But as a young city, Denver is also very capable of envisioning a new way of doing things.
Earlier this year, I wrote about the imperative for Streetsblog to generate more revenue from our website. With so many unsold impressions, ads were a clear opportunity to put Streetsblog’s sizable reach to use strengthening our bottom line. Today I’m pleased to announce that we’ve retained BlankSlate to help us sell ads and make good on that potential.
BlankSlate is an experienced shop that works with several other publishers similar in size to Streetsblog, in addition to owning and operating the Brooklyn real estate site Brownstoner. Their team will be selling ads and setting up ad networks on Streetsblog, and you’ve probably noticed the new ad zones on the site this week. BlankSlate has also set up filters to prevent automotive and fossil fuel industry advertisements from appearing on Streetsblog, which should keep many heads from exploding.
Streetsblog is a 501(c)3 non-profit, and we continue to rely on reader contributions and foundation support to fund our work. Ads are the third leg of the stool, and we’re excited to be working with BlankSlate to build a durable publishing operation.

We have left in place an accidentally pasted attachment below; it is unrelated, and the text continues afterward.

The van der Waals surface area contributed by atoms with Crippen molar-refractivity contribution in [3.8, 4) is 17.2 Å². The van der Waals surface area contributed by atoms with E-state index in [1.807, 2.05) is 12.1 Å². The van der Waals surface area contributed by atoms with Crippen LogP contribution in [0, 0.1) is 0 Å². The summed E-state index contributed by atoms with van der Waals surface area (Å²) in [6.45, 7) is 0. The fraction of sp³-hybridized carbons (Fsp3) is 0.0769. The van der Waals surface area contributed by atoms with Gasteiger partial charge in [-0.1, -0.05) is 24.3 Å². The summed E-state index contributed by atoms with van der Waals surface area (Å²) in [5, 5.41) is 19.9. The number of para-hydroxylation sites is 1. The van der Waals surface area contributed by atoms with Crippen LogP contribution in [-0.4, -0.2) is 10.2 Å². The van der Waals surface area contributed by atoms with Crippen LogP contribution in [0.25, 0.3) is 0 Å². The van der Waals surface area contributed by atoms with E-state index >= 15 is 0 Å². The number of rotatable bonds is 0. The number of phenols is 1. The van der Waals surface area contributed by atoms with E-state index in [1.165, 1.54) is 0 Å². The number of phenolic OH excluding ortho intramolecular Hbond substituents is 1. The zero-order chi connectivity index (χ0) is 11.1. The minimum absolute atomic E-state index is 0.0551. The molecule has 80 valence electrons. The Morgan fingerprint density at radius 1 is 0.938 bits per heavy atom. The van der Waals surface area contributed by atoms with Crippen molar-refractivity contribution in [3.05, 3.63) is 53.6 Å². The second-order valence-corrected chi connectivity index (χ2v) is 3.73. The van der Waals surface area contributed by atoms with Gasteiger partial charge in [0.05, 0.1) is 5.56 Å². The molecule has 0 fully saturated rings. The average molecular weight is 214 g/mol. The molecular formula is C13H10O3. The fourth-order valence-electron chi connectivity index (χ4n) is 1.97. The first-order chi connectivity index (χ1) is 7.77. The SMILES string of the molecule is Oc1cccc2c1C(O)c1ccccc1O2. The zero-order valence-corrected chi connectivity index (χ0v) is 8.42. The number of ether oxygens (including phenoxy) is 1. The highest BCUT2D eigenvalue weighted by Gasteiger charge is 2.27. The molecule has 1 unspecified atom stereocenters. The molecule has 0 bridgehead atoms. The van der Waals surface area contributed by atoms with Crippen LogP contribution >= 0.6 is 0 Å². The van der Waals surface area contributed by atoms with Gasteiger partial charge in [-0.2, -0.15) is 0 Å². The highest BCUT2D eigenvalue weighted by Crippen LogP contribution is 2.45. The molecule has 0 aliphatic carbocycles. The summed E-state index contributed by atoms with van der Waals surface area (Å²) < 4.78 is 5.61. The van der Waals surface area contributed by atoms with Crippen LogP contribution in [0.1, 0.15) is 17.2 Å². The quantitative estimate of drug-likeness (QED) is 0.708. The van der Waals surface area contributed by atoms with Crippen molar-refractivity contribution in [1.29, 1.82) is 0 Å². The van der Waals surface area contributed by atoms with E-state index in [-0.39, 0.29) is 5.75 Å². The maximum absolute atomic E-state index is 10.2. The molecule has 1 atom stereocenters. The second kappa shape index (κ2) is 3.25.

Congratulations to John Greenfield, Steven Vance, and the readers and supporters who enabled Streetsblog Chicago to pull off a rousing comeback and resume regular publication today.
At the beginning of the year, budget constraints compelled OpenPlans to sever our relationship with the Chicago team after two years of publication. Right off the bat, John told me he would revive Streetsblog Chicago under the umbrella of a new non-profit organization. Volunteering his time, he proceeded to set up a 501(c)3 from scratch and raise the funds necessary to reboot the site. It was a big personal risk for John, and he embraced it. (He even kept posting headline stacks every weekday morning!)